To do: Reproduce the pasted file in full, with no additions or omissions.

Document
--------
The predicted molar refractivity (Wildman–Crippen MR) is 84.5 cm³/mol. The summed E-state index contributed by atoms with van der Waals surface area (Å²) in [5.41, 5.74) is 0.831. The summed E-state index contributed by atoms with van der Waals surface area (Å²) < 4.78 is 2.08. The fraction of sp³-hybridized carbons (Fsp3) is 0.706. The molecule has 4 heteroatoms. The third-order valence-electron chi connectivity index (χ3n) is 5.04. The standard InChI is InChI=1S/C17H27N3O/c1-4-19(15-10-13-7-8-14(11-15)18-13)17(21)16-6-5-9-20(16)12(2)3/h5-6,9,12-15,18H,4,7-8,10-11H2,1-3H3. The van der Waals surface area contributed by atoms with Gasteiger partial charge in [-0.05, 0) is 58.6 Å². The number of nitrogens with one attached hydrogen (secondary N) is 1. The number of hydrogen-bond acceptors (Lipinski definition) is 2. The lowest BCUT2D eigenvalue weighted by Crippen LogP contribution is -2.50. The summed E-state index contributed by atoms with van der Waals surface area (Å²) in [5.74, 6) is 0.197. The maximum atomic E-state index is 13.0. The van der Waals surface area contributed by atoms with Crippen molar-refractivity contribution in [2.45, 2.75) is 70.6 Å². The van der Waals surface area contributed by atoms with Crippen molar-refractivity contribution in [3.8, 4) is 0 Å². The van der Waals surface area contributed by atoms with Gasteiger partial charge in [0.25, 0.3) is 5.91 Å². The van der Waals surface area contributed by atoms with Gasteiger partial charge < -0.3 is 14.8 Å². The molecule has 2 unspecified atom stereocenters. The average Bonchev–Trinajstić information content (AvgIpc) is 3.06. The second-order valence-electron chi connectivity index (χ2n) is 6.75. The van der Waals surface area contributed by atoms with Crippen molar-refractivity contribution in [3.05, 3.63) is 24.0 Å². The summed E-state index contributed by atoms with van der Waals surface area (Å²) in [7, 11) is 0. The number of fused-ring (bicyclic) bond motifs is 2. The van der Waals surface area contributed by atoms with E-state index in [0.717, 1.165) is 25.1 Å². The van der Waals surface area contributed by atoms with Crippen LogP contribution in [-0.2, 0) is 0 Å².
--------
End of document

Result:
The predicted molar refractivity (Wildman–Crippen MR) is 84.5 cm³/mol. The summed E-state index contributed by atoms with van der Waals surface area (Å²) in [5.41, 5.74) is 0.831. The summed E-state index contributed by atoms with van der Waals surface area (Å²) < 4.78 is 2.08. The fraction of sp³-hybridized carbons (Fsp3) is 0.706. The molecule has 4 heteroatoms. The third-order valence-electron chi connectivity index (χ3n) is 5.04. The standard InChI is InChI=1S/C17H27N3O/c1-4-19(15-10-13-7-8-14(11-15)18-13)17(21)16-6-5-9-20(16)12(2)3/h5-6,9,12-15,18H,4,7-8,10-11H2,1-3H3. The van der Waals surface area contributed by atoms with Gasteiger partial charge in [-0.05, 0) is 58.6 Å². The number of nitrogens with one attached hydrogen (secondary N) is 1. The number of hydrogen-bond acceptors (Lipinski definition) is 2. The lowest BCUT2D eigenvalue weighted by Crippen LogP contribution is -2.50. The summed E-state index contributed by atoms with van der Waals surface area (Å²) in [5.74, 6) is 0.197. The maximum atomic E-state index is 13.0. The van der Waals surface area contributed by atoms with Crippen molar-refractivity contribution in [2.45, 2.75) is 70.6 Å². The van der Waals surface area contributed by atoms with Crippen molar-refractivity contribution in [3.8, 4) is 0 Å². The van der Waals surface area contributed by atoms with Gasteiger partial charge in [0.25, 0.3) is 5.91 Å². The van der Waals surface area contributed by atoms with Gasteiger partial charge < -0.3 is 14.8 Å². The molecule has 2 unspecified atom stereocenters. The average Bonchev–Trinajstić information content (AvgIpc) is 3.06. The second-order valence-electron chi connectivity index (χ2n) is 6.75. The van der Waals surface area contributed by atoms with Crippen molar-refractivity contribution in [3.05, 3.63) is 24.0 Å². The summed E-state index contributed by atoms with van der Waals surface area (Å²) in [7, 11) is 0. The number of fused-ring (bicyclic) bond motifs is 2. The van der Waals surface area contributed by atoms with E-state index in [0.717, 1.165) is 25.1 Å². The van der Waals surface area contributed by atoms with Crippen LogP contribution in [-0.2, 0) is 0 Å².